Forma will open two important exhibitions during next year. Both of them are Forma productions and will then travel to other countries.
A first European retrospective of Gordon Parks in collaboration with the Gordon Parks Foundation and another curated by Alessandra Mauro and Francesco Zanot called “Camera in Revolt” will address the subject of pop art and photography, namely the use of photography by pop artists, from Andy Warhol to his more photographic epigones like Steven Shore and Eggleston.
Gordon Parks. An American Story.
The show Gordon Parks. An American story will open at Forma, in Spring 2013 and will be available for European tour starting Fall 2013. Curated by Alessandra Mauro, Artistic Director of Forma, the exhibition is a production of the Gordon Parks Foundation, New York, and Forma Foundation for Photography, Milan.
Il will be a great retrospective exhibition of 160 pictures to present the art and the work of Gordon Parks over 30 years of photography. In Fact he left behind a body of work that documents many of the most important aspects of American culture from the early 1940s up until his death in 2006, with a focus on race relations, poverty, Civil Rights, and urban life.
In 1948 his acclaimed photo essay on the life of a Harlem gang leader gave him a position as the first African American staff photographer and writer for Life Magazine . Parks remains at LIFE Magazine for two decades. He was also a composer and author, and in 1969, became the first African American to write and direct a Hollywood feature film based on his novel The Learning Tree, followed in 1971 by the enormously successful motion picture Shaft.
From over 25 reportages – most of them realized for LIFE magazine – the show will display the extraordinary Parks photo essays as real “photographic storyboards” that in meaningful sequences depict vivid social issues, reflect the struggle for justice of Black Americans, describe European cities and American villages, he was also a celebrated composer, author, and filmmaker who interacted with many of the most prominent people of his era . He portrayed personalities like Muhammed Ali, Malcom X, Duke Ellington or Ingrid Bergman.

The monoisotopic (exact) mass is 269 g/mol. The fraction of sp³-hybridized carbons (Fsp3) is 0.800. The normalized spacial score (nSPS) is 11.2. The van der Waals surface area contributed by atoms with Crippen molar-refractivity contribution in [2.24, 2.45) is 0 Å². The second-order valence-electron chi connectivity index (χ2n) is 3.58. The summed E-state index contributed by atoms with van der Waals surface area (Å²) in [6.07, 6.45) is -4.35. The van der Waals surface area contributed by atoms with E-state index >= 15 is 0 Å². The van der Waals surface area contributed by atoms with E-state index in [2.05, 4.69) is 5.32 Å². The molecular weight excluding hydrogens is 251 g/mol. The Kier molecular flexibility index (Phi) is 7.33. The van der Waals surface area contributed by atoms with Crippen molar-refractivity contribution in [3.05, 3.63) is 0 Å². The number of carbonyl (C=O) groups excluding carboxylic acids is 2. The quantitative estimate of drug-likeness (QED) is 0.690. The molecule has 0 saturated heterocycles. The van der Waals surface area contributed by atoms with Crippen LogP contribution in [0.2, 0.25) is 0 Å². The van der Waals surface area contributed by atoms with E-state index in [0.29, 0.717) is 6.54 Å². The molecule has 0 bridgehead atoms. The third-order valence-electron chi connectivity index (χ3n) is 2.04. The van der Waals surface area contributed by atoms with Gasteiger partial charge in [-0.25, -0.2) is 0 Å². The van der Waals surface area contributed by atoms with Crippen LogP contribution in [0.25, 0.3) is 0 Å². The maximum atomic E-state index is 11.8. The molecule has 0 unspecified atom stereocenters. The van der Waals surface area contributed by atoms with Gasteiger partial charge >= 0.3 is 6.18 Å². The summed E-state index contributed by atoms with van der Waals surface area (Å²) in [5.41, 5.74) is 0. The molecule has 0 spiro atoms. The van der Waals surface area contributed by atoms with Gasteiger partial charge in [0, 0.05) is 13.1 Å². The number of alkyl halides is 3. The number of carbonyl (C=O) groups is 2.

The selection has been made combining both vintage (coming from the Gordon Parks Foundation) and modern prints of different size. The exhibition will also show trailers from the most relevant motion Pictures directed by Gordon Parks, as Learning Tree and Shaft and original LIFE issues with the most imortant Parks publications.
The exhibition will also feature a catalogue published by Contrasto and will be accompanied by extensive publication (5 volumes) that will be released by Steidl this Fall 2012.
CAMERA IN REVOLT
Photography and the American Pop Art
The exhibition Camera in revolt, curated by Alessandra Mauro and Francesco Zanot, is a production of Forma Foundation for Photography, Milan and will be presentend at FORMA in 2013. Camera in revolt investigates for the first time in a museum show the role of photography in the American Pop Art movement. Photography, which is a medium strongly related to advertising and the democratic visual language par excellence, had a great influence on the work of many Pop artists, even if none of them ever started a wholly distinct reasearch using it. Photography has been an essential starting point for fundamental works such as Andy Warhol’s silkscreens and Lucas Samaras’ boxes, as well as a tool available to the same artists for a production that’s often quick and spontaneous. Focusing on these practices, Camera in revolt explores different kinds of connections between photography and Pop Art, establishing once and for all the central role of this medium for the conceptual and aesthetic definition of this extraordinary cultural movement.
The exhibition comprehends three separate sections, AMERICAN POP – LANDMARKS, EGGLESTON / SHORE – STRAIGHT PHOTOGRAPHERS and FAMILY ALBUM.
The first section explores the relationship between photography and the artists associated to the original group of the American Pop Art. The second section of the show is devoted to the works of William Eggleston and Stephen Shore, both straight photographers who had some important connections with the Pop world. The last section of Camera in revolt displays a series of photographs taken by Ugo Mulas of different Pop artists during his trips to the US between 1964 and 1967.
Camera in revolt is made possible with the cooperation of The Andy Warhol Museum, Pittsburgh; The Whitney Museum of American Art, New York; The Getty Musum, Los Angeles; Pace/MacGill Gallery, New York; Maison Européenne de la Photographie, Paris; Archivio Ugo Mulas, Milano.